The Year of the Microbiome

I have been constantly amazed this year by how often the topic of the human microbiome has been in the media. All media, including print, TV, social, radio and podcasts have been interested in talking about it. Five or ten years ago, I don’t think many people would have even heard the term microbiome, let alone heard it being discussed in mainstream media.

Is the hype justified? Is it a topic we should be paying attention to? Absolutely!! This is not just the latest health fad that will fade in a year or so. It is an important topic, which health professionals need to learn about and teach their patients. Taking care of your microbiota is one of the most important things you can do to improve your health, regardless of your condition.  This is profound health care.  With a touch of smugness I can say that Naturopaths have known of the importance of the microbiome for decades. Science is now providing us with the details.  Central to good naturopathic treatment is restoring the health of the gut, and the microbiome is essential to this.

What is the microbiome?

E.coli bacteria. Coloured scanning electron micrograph of the rod-shaped, Gram-negative bacteria, Escherichia coli, commonly known as E. coli. These bacteria are normal inhabitants of the human intestine (also animal intestines) and are usually harmless. Under certain conditions E. coli may increase in number and cause infection. Serotypes of E. coli are responsible for gastro- enteritis in children, particularly in tropical countries. In adults it is the cause of "traveller's diarrhoea"; and of 80% of all urinary tract infections. It is also the organism most used in genetic studies. Magnification: x3,000 at 6x7cm, x1,500 at 35mm size. x10,000 at 8x10"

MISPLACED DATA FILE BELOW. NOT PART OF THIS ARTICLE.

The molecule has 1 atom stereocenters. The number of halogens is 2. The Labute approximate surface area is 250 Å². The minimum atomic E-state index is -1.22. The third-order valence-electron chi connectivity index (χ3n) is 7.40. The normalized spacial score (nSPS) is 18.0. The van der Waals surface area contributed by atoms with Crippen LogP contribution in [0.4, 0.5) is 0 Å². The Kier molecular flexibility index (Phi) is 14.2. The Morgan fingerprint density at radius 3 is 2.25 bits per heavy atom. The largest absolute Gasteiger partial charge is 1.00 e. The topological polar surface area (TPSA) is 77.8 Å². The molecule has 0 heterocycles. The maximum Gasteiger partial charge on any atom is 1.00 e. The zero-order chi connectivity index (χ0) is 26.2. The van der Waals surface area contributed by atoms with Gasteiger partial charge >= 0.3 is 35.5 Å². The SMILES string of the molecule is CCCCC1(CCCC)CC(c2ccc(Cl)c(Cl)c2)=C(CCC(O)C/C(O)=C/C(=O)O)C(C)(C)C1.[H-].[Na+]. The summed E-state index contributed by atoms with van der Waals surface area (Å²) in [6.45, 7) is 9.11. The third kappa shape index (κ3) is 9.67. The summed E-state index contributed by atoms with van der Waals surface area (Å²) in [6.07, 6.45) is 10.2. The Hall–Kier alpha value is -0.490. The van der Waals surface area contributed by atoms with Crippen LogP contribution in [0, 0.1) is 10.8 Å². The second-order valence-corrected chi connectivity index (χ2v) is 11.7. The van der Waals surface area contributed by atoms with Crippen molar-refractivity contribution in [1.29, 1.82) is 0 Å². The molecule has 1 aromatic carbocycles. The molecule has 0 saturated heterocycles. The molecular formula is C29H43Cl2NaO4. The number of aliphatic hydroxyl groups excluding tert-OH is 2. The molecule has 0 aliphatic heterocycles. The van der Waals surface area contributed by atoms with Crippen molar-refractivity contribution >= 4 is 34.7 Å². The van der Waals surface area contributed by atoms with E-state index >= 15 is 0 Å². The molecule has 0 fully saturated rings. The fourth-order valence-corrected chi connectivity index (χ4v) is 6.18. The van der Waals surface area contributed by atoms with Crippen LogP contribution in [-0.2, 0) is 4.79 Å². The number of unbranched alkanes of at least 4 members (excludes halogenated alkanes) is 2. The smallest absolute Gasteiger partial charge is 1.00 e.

The microbiome is basically the sum total of micro-organisms that live in and on our body, including on the skin and in the mouth.  The area that receives the most attention however, are those that live in the gastrointestinal tract (GIT), mainly the colon (or large intestine).

The microbiome is known by several names including microbiota, microflora, gut flora and GIT ecosystem. The human GIT microbiota contains 100 trillion microorganisms. Not only is this a figure we find difficult to comprehend, it is 10 times the number of cells in the human body! That’s right, human beings are actually 90% microbe and only 10% non-microbial cells.

The microbiome can even be viewed as an organ. It weighs 1 -1.5 kg and rivals the liver in the number of biochemical reactions it participates in. Contrary to popular belief, there aren’t just a few different types of microbes, there are over 1000 different species! We are continually learning more about these different species. What we know for sure is that each species has its own particular function. This is important when buying probiotics, as it is important to get the appropriate species for the condition you're treating.

What does it do?

Science is still discovering new functions of the microbiota. What we know of what it does is quite incredible. Here are just some of its functions:

  • Modulates the immune system by up-regulating the immune response and also by protecting against the development of allergies.
  • Improves the gut’s motility, i.e. the speed at which food moves through.
  • Synthesis of vitamins, including Vitamin K and B vitamins.
  • Metabolism of compounds including phytoestrogens

And the big ones that have really captured people’s attention:

  • Weight management and
  • Mood management.

I have learnt a lot about the human microbiome this year, so I hope to share more in the coming months, including what you can do to take care of it, and what foods are the most beneficial to cultivate a healthy ecosystem.  This is such an exciting topic; it's cutting across microbiology, genetics, nutrition and medicine, but most importantly, it's essential for your health.

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